Published On: Sun, Mar 11th, 2018

Some harsh truths about Twitter’s health crisis


It is a demonstration of how crazy and hermetically controlled the criticism of the technology industry that Jack Dorsey, CEO of Twitter, came out without screenplays in front of his branded livestreaming service this week, inviting users to launch embarrassing questions at him for the first time.

It is also a testament to how many problems there are in social media. As I wrote previously, “fake news” is an existential crisis for platforms whose business model requires blocking large amounts of unverified content uploaded, at best, with poor user verification.

No content, no dice, so to speak. But things get a lot more complicated when you have to consider what the content is actually; who wrote it; whether it’s true or not; and what your messages might be to your users, to others, and to society in general.

As an important study of MIT examining tenths of a decade – and published this week too – he emphasizes: Information does not spread in the same way.

More specifically, the verified information about the fact that they have been classified as truthful seems to be less shareable than the verified information on the facts that have been classified as false. Or to put it more clearly: the novel / outrageous content is more viral.

This is not surprising at all. As Jonathan Swift reported back in the 1700s: “Falsehood flies, and Truth is hobbled after it.” New research, old truth.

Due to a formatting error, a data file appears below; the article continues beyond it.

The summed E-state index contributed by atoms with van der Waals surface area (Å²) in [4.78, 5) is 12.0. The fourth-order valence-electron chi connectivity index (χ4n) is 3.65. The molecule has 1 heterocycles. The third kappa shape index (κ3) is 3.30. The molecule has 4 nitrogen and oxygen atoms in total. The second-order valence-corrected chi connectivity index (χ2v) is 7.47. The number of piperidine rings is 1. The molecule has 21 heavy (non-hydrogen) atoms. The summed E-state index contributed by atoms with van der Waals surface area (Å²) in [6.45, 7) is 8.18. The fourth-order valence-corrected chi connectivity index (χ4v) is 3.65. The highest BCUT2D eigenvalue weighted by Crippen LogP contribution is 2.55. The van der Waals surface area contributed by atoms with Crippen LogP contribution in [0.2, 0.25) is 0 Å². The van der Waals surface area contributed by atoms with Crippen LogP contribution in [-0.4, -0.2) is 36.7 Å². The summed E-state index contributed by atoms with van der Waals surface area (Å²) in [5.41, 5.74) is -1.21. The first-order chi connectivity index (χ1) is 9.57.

What is also true is that, as the main social media platforms are downsized, even the problems launched through their megaphones have become a mainstream vision.

Concerns swelled up. Now we are at a structural level, discussing the foundations of society such as cohesion, civilization, democracy. Also, you could argue, comparing humanity itself. The platform as a term has always had a dehumanizing ring. Perhaps this is also their basic truth.

Dorsey says the “health” of the conversations on his platform is now the “number one priority” of the company – more than a decade after typing that first poisonous tweet, “just installed my twttr”, when he presumably had no idea of ​​everything horrible things that humans would end up using their technology.

But it is also at least a decade after the warnings that trolls and bots were unleashed on the Twitter platform.

It turns out that the future will come to you eventually. Even if he stubbornly refuses to listen as an alarm after the alarm is sounded. “Do not ever send to know who rings the bell, play for you”, wrote John Donne, meditating on society and on the individual, back in 1624.

A # 280 evaluation of what Dorsey, a fashionable, bearded and caring person, now claims to consider as the main problem of Twitter and therefore the priority is reduced to something like this …

We know that our platform is being used negatively, people are bad and public conversation is damaged. But we do not know how to solve it because we do not understand how to measure the individual and social impact of our technology. We think that more technology can help. Pls help us

What the Twitter crisis tells us is that technology companies are terrible listeners. Although those of us outside the engineering room already knew it.

It is certainly no surprise that the techies aspire to listening when they sit inside their hermetically sealed containers thinking that it is their special gift and the libertarian right to control the levers that influence the lives of others while they channel the spices and the dollars.